We recently sat down with Nestor “the Boss” Gomez, host of the storytelling podcast 80 Minutes Around the World and 40-time winner of the Moth Grand Slam.
Nestor, who used to stutter, hails from Guatemala and found his voice after migrating to Chicago, enrolling in high school, and learning to navigate a new culture. Currently, he uses his platform to encourage others to tell their stories.
“Every place, person and thing inspires a different story or poem,” he says.
This piece has been lightly edited for clarity.
The Journey North
My childhood was a very hard childhood. I was the second of four siblings. Actually, I’m the second of six. Two of my siblings died when they were very young. We were poor and my family made Guatemalan worry dolls [small cloth figures dressed in traditional Mayan clothing] that we sold at the airport and tourist shops.
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By Laura Schroeder
The video begins with slow, dramatic music.
The words “Grupo Jaremar” flash against a concrete wall, followed by shots of factory equipment and signage surrounded by lush foliage and zooming cars.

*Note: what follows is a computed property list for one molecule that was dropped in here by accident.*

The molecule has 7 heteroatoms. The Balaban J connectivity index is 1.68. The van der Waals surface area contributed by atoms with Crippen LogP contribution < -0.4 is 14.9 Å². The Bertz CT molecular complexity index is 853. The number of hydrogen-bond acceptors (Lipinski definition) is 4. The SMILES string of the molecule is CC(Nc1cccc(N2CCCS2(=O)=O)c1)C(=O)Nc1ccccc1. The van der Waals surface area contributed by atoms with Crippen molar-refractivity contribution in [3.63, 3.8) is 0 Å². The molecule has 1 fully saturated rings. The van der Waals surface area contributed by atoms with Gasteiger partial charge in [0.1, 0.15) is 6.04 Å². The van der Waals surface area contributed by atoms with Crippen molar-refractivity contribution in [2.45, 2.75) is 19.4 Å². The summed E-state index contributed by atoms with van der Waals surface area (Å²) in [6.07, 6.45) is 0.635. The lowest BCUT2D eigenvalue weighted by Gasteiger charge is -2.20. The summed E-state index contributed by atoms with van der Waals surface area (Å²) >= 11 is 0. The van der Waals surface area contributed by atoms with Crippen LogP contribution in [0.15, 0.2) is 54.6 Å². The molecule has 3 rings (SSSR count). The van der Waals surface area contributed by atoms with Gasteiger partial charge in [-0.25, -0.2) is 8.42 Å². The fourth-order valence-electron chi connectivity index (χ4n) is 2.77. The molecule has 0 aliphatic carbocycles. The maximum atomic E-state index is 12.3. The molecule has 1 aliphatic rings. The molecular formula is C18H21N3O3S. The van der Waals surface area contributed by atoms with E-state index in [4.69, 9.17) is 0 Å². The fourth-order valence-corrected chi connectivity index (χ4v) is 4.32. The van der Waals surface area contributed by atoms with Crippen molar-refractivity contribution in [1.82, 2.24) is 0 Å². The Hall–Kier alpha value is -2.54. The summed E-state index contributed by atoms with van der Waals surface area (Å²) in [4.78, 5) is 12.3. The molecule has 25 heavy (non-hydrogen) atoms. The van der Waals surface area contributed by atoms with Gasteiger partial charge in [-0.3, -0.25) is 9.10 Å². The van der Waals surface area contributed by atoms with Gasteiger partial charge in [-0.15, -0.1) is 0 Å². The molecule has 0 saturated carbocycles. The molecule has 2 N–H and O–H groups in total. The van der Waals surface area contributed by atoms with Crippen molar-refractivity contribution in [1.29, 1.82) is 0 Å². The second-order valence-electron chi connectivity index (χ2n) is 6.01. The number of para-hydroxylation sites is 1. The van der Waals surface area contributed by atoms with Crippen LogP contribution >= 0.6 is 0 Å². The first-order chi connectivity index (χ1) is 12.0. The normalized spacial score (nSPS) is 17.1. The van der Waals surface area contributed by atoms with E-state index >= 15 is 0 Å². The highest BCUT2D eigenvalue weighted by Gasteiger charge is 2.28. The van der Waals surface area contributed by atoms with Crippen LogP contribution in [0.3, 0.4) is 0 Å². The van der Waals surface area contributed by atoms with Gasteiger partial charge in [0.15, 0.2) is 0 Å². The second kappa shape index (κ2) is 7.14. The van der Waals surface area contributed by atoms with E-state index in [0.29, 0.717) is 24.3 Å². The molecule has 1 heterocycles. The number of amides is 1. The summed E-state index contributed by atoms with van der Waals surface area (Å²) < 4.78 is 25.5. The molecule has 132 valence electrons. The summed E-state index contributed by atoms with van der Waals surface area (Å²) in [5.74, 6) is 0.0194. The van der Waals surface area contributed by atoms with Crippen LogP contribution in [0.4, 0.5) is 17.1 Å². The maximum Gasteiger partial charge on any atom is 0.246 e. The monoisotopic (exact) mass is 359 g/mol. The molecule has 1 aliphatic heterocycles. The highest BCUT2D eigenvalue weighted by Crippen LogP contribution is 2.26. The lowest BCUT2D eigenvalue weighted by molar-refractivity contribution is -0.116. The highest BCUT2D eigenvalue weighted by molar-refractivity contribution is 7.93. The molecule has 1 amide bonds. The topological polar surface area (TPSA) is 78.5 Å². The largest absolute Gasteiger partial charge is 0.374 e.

A deep male voice announces in Spanish that Grupo Jaremar, a Central American palm oil conglomerate, delivers high-quality products with the customer in mind.
Then, the stories start.
On Friday, April 6, U.S. Attorney General Jeff Sessions announced in a memorandum the introduction of a zero tolerance policy for migrants who enter the United States without documentation.
Dr. William Arrocha, Assistant Professor at the Middlebury Institute of International Studies at Monterey, recently shared his expertise and thoughts on compassionate migration, DACA, the upcoming presidential elections in Mexico, and what truly makes us human with Open Americas.
Can you describe your background? How did you become interested in the field of international policy and more specifically in U.S./Mexico relations, migration, and human rights?
I am an eternal migrant, born from immigrant parents in Mexico City, a place where many worlds have met, clashed and thrived for centuries. As someone born within an international and multicultural family, my reason for being will always involve more than one country or place. As the Argentina poet Facundo Cabral once said, “I’m not from here… I’m not from there.”
Being born in Mexico to an American mother and a Mexican father always placed me in the confines of U.S.-Mexico relations. Being raised in a family with parents engaged in the realms of the law, social justice, and human rights, studying in the French system during all my formative years and at my bachelors at the National Autonomous University of Mexico could not have taken me to any other path than that of an internationalist.
By Aidan Sanchez